High schooler Meg (Agnes Bruckner) has good reasons to be angry. They start with her father, who long ago abandoned the family, driving off in his blue car as she watched, traumatized, from her bedroom window. And they persist in her difficult relationship with her mom, Diane (Margaret Colin), whose dullsville low-paying office job has her scrambling to please a boss who’s as exploitative and insensitive as he might be and still make it in the front door for a dinner date.
The only saving grace for Meg is her younger sister, Lily (Regan Arnold), who’s been cutting herself for some time but has recently stopped eating too. But even as Meg feels inclined to protect Lily, she feels guilty too, ragged because she can’t handle the after-school duties of mothering her precious, needy sibling. And so she lashes out, snapping at Lily, grumbling at her mother, hiding her face in her notebook, finding any small way to express but also not let go of her righteous, aching fury.
These are the first strokes of Blue Car, Karen Moncrieff’s first film (and winner of the Academy of Motion Picture Arts and Sciences 1998 Nicholl Screenwriting Fellowship). They’re incisive and convincing, in large part because 17-year-old Bruckner (the pleasant high school love object in Murder by Numbers) is so utterly attuned to the layers of the role. Meg isn’t just a surly girl with a resolution coming her way by film’s end. Rather, she’s an earnestly (sometimes too earnestly) teenager who can’t make sense of the pain heaped on her or, especially, the adults who not only add to her burden but also remain blind (willfully or not) to what’s going on.
Into this morass of frustrations steps Mr. Auster (David Strathairn), Meg’s English teacher. Responsive to the rhythms of language and gesture, and familiar with angst, he appreciates her poetry (in particular, a personal memory of her father leaving in that car, and the way the sky and the trees looked at that moment in her mind); he also senses in Meg a kindred spirit, similarly disturbed by diurnal routines and eager to find a passionate connection. Or so she thinks. Meg’s view of Auster is different from the film’s, which makes her misreading difficult to bear. When he agrees to share with her a bit of the “novel” he’s writing, he reads her copied down lines from Rilke, realizing she’ll not recognize it. This momentous gesture leads Meg to project onto Auster the desire she feels, her sense of loss and warmth.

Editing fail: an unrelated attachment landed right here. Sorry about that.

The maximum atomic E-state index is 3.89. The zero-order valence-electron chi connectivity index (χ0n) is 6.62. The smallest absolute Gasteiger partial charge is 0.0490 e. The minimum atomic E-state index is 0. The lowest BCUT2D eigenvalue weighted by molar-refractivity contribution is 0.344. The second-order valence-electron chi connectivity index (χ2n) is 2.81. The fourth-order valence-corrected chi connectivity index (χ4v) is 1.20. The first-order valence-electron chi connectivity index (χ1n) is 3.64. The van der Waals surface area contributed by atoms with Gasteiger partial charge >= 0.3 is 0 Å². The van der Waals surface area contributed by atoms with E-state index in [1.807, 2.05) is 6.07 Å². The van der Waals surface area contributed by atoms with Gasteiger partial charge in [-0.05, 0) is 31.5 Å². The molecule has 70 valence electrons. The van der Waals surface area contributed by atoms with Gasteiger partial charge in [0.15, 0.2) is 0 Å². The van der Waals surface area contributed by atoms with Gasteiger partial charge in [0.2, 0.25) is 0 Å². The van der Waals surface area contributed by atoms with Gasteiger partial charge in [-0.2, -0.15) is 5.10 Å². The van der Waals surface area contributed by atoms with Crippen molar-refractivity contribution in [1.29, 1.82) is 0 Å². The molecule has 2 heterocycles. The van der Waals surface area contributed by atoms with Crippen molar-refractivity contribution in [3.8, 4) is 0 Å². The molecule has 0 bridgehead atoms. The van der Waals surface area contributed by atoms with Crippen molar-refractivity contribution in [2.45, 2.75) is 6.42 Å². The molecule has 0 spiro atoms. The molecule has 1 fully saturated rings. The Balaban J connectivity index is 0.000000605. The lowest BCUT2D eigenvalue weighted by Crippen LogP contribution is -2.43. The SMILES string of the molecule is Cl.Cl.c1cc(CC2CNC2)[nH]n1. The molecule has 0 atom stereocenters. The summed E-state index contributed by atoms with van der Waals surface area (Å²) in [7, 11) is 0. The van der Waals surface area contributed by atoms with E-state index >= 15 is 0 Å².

It’s clear to you, however, and just about from jump (or at least from when he starts rewarding Meg’s good work by leaving little chocolate cars in shiny blue paper on her desk, secret messages to make her feel special) that Auster is less noble and—significantly—less able than she imagines. His attentions are flattering, of course. He’s an older, articulate, sensitive-seeming man whose wife, he insinuates, makes him feel small. Meg is the antidote for this predicament, the easily awed student seeking his ostensible wisdom.
If Auster is understandably seeking solace and self-affirmation, he’s also an adult and he should know better. That Meg appears so irresistible to him is as much a function of his vulnerability and awkwardness as it is her own desire; the film tends to take her perspective, as he drives her home or offers her a shoulder to cry on when particular events seem overwhelming.
This early delineation is mostly delicate, even impressive, in its treatment of Meg’s complexities. In need of money for a trip to a poetry contest, she steals from the clothing store where she has an after school job; when that fails, she believes she might get a ride from a friend’s obviously scamming junkie brother. Meg’s inability to articulate exactly what she needs or wants makes sense. In this respect for its girl protagonist, Blue Car recalls Susan Skoog’s Whatever (1998) or Lisa Krueger’s Manny & Lo (1996), both earnest, thoughtful renderings of girls coming of age under duress. Because she is so lovely and so intently yearning—for love, for a father, for verification—Auster’s weakness seems less a moral condition than a circumstance. And Stathairn’s restrained performance goes a long way toward making their mutual self-doubt desire seem nearly equivalent.
But when the film goes for the Screenwriting 101 crisis point, it lapses into cringe-making cliché. When at last comes the confrontation with the wife, Delia (the always game Frances Fisher, in yet another thankless part), she’s so witchy-awful that Auster’s irresponsibility seems almost understandable. Delia’s cartoonishness abruptly undercuts what’s come before, but not so severely that you lose all sense of Meg’s emotional journey. In allowing the irresolution of Meg’s story—her grace, strength, and confusion—Blue Car is more sophisticated than its finale suggests.